Although effort dipped a bit in 2020, over 500 licensed commercial fishermen and women are engaged in the RI quahog fishery, with about half engaged year-round. More young people are entering the fishery, thanks in part to the availability of student shellfish licenses, which support good summer job opportunities, and to the apprenticeship program administered by the RI Shellfishermen’s Association.

The highlight of Quahog Week involves the many opportunities to access and savor fresh RI quahogs. Participating restaurants will feature quahog-inspired specials on their menus, and participating markets will offer deals for those who enjoy cooking their own clam dishes at home. With Quahog Week now in its fifth year, excitement is building, particularly as the number of participating restaurants and markets continues to grow.

Consumers should visit for a full list of participating restaurants and markets and the specials they are offering. Additional restaurants and markets interested in participating also are encouraged to sign up at

2021 Autumnfest buttons on sale

The Autumnfest Steering Committee has announced that 2021 Autumnfest buttons are now available. This year, the buttons can be purchased at local businesses as well as local festivals. The list of business locations will be listed and updated on the Autumnfest website and social media pages.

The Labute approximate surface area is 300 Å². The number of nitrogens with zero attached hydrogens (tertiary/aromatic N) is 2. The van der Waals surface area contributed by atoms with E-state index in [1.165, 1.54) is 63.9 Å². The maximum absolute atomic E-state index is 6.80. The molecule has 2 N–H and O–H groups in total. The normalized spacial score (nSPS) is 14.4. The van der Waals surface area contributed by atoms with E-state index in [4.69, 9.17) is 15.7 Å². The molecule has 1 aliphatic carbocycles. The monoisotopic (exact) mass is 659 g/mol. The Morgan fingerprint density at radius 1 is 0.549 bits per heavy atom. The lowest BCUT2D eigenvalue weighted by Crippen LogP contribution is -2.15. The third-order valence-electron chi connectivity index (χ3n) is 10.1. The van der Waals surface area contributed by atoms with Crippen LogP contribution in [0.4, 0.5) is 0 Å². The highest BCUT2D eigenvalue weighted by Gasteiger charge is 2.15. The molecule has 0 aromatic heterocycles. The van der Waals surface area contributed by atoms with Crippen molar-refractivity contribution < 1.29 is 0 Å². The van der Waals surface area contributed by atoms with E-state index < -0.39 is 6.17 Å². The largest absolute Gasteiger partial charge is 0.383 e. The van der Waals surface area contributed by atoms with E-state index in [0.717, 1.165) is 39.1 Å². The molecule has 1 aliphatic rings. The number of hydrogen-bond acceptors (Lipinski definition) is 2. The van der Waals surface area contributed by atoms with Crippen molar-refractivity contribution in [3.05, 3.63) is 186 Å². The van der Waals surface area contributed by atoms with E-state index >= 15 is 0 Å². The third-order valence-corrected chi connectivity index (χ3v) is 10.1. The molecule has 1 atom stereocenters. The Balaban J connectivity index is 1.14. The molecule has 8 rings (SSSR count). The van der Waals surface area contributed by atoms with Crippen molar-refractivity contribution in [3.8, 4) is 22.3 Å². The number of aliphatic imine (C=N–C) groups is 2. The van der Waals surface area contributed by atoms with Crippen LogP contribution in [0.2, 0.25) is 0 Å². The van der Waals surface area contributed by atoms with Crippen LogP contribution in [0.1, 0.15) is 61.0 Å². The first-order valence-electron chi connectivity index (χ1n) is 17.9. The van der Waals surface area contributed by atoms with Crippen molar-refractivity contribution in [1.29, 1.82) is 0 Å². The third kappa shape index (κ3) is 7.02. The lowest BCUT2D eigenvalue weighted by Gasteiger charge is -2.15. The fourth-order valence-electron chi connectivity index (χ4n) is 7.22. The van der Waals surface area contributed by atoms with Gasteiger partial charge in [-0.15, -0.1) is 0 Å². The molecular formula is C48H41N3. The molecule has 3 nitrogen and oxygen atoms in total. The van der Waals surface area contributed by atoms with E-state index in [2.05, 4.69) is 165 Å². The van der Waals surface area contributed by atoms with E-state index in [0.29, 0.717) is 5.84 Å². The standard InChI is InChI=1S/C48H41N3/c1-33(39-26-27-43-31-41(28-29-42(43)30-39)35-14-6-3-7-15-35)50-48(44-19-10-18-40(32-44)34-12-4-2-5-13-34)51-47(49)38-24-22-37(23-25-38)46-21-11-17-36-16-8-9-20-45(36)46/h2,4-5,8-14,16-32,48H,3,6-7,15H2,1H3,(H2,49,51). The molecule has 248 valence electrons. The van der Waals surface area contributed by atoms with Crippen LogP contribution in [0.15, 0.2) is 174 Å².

Local business owners can also request the buttons to sell by contacting 2021 Button Coordinator Nancy Phillips at (401) 765-4327.

The buttons cost $1 each and this year, there will be a contest between local businesses for the title of top seller, with a plaque awarded to the winner.

“We all missed our yearly Autumnfest celebration last year due to the pandemic,” said General Chairperson Garrett Mancieri. “We are anxiously awaiting our festivities this fall to once again bring our community together. We are proud to continue this long standing tradition that so many in our region enjoy which is purchasing raffle buttons for each year for a chance to win some great cash prizes but more importantly help us keep this festival going for now 43 years at no charge to our guests.”

WNRI 1380AM has sponsored the grand prize in the button raffle of $500 cash. Additional prizes
of $250 cash sponsored by Lil General Convenience Stores and a $100 cash sponsored by The Gym LLC
will also be available.

Follow all updates on how to order buttons at